For Canada to reach its emissions-reduction targets by 2030 and hit net-zero by 2050, experts project that the country’s electricity demand will at least double due to the zero-emission electrification of transportation, buildings and industries that currently rely on fossil fuels.
But as it exists today, the traditional centralized grid — which is to say, a system that has a one-way flow from power plant to home or business — is not equipped to handle this coming change. Canada has one of the cleanest electricity systems in the world, with 80 percent non-emitting sources. To eliminate the remaining 20 percent of fossil fuels while taking into account future demand, however, provinces will need to dramatically restructure their electricity markets. This includes not only investing in grid capacity-building technologies, such as small nuclear reactors, but also embracing a more flexible model that allows for distributed energy sources and renewable energies to take part in the energy market.
In practical terms, this means the grid of the future must be flexible and allow for the participation of households and businesses storing electricity in electric vehicle batteries or generating their own electricity through renewables. In theory, this household energy could then potentially be sold back into the grid at a gain for the consumer.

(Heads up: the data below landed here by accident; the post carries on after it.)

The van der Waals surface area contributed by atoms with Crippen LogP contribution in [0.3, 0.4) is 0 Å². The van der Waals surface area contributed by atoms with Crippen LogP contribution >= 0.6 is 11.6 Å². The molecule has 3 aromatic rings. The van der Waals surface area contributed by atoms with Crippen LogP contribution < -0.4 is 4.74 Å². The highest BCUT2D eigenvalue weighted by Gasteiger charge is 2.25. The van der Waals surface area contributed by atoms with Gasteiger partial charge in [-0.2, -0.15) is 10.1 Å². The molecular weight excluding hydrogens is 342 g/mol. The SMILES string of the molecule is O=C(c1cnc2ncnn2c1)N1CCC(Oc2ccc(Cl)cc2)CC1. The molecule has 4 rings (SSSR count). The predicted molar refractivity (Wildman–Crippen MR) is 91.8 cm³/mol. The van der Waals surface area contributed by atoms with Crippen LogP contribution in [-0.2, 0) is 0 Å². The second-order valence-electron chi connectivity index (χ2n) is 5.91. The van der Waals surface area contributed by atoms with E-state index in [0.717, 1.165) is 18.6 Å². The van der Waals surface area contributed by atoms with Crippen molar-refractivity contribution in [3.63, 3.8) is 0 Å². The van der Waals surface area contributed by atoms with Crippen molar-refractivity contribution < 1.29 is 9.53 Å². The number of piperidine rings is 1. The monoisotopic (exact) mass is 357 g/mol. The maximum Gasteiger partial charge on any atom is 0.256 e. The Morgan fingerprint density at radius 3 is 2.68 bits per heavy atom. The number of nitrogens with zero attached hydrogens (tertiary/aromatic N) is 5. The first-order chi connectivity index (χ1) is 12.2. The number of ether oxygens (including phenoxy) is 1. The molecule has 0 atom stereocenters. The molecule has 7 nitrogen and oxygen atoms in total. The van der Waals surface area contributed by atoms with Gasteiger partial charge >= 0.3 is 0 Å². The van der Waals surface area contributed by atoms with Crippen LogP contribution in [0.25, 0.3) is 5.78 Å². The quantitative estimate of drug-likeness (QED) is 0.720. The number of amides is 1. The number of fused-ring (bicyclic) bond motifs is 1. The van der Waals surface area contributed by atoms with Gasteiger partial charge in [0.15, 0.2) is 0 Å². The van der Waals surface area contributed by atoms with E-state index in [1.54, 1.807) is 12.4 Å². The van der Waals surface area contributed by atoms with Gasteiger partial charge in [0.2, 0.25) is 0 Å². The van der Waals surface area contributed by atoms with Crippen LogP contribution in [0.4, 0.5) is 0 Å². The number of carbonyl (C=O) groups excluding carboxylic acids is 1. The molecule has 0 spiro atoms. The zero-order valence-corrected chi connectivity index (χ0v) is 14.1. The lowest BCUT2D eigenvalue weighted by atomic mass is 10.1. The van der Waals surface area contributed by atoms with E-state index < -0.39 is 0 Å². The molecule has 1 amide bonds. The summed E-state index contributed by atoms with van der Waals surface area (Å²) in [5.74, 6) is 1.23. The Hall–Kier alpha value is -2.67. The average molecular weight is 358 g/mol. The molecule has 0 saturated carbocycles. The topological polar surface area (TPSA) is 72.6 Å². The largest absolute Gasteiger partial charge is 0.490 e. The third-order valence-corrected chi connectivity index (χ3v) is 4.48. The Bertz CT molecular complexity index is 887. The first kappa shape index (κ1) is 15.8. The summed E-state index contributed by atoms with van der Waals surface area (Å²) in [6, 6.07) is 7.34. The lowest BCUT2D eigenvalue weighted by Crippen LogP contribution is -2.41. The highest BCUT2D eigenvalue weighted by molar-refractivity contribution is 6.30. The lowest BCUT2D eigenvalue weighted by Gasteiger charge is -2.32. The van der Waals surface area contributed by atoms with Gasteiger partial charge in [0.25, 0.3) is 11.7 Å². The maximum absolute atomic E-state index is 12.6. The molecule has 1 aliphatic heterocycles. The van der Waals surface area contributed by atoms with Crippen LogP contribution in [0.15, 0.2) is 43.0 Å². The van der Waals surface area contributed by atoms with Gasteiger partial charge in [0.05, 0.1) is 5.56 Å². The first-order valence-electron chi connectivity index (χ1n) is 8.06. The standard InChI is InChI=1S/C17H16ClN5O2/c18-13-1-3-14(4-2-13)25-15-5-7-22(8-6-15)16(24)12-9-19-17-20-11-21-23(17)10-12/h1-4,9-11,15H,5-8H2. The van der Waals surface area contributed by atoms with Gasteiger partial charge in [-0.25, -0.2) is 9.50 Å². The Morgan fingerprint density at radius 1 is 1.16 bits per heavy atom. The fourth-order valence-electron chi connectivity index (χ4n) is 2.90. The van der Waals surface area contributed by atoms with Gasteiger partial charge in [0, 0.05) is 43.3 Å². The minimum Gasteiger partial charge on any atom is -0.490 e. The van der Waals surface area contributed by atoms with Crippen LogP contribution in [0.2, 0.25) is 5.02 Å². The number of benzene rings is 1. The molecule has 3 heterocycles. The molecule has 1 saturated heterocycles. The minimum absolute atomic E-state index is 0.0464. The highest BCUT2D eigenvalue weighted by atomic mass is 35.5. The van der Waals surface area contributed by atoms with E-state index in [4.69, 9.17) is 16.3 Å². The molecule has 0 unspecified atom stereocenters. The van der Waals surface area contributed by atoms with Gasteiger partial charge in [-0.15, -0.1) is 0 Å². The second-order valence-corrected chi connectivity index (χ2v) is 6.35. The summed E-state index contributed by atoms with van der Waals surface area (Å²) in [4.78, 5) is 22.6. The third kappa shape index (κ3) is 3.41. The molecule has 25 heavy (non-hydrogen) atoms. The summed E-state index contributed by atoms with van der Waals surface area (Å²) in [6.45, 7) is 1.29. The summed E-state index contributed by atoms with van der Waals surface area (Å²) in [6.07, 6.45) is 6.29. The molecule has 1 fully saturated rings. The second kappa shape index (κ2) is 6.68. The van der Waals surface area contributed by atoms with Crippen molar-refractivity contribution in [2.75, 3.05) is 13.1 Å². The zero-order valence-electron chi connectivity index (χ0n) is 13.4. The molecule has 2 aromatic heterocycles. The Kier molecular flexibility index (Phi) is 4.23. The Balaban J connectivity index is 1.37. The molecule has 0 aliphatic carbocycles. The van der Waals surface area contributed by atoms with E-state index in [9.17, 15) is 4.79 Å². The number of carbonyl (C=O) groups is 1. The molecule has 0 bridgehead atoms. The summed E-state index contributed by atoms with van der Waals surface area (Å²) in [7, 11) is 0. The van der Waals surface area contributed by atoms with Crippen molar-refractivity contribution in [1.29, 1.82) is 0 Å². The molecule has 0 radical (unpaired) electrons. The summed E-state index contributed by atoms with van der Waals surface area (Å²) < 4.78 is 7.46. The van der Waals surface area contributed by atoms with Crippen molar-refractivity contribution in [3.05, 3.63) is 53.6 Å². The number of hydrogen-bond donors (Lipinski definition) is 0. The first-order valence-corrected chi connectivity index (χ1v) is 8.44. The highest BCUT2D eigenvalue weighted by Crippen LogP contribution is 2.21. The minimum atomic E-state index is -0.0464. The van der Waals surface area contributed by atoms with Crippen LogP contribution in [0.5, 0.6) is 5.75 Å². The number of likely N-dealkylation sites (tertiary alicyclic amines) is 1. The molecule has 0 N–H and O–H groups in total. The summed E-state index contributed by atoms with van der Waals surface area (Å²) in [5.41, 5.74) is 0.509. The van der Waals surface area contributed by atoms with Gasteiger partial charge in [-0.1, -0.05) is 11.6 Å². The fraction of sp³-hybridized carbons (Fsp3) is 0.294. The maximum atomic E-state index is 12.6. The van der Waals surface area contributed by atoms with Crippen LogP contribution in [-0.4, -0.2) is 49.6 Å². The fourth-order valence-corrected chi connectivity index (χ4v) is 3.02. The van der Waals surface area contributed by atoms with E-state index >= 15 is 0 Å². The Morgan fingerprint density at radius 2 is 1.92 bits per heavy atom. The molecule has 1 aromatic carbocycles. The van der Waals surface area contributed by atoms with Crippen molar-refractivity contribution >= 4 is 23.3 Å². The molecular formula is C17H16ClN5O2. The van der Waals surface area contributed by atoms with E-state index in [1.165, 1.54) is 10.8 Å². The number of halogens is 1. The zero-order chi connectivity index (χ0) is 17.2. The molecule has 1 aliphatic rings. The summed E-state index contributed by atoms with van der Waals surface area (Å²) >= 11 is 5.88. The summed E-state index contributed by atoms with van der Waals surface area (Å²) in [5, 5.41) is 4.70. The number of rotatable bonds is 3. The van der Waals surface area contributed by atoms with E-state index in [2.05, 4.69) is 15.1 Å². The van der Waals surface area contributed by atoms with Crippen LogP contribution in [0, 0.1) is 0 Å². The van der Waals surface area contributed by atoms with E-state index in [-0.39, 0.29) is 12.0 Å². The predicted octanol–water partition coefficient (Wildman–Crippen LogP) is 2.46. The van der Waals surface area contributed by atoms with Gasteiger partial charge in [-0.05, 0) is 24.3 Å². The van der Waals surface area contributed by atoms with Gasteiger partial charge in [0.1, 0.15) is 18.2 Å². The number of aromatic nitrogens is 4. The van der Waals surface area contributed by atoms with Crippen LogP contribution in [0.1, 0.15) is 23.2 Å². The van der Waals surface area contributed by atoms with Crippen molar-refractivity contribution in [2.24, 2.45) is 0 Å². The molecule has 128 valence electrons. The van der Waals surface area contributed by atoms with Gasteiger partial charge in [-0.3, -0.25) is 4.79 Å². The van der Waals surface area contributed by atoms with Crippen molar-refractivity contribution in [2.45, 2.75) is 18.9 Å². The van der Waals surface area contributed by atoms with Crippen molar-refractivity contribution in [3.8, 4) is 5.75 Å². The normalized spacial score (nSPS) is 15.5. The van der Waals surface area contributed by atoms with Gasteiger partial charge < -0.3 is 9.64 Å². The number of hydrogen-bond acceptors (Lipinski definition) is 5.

According to Ontario’s IESO, the benefits of increased reliability and new technologies such a market renewal could create in this province alone could be approximately $800 million over the first 10 years of implementation — and that could continue well beyond that period. But for such a grid to be feasible, having technology that can optimize all the assets while managing their participation in real time is key.
“The whole point,” explains Jennifer Montpetit, advanced planning and communications manager for Lakeland Holding, “is to make sure that whatever solution we put in place is good for the local distribution company, it’s good for you and I as customers, and it’s good for the provincial grid in general.”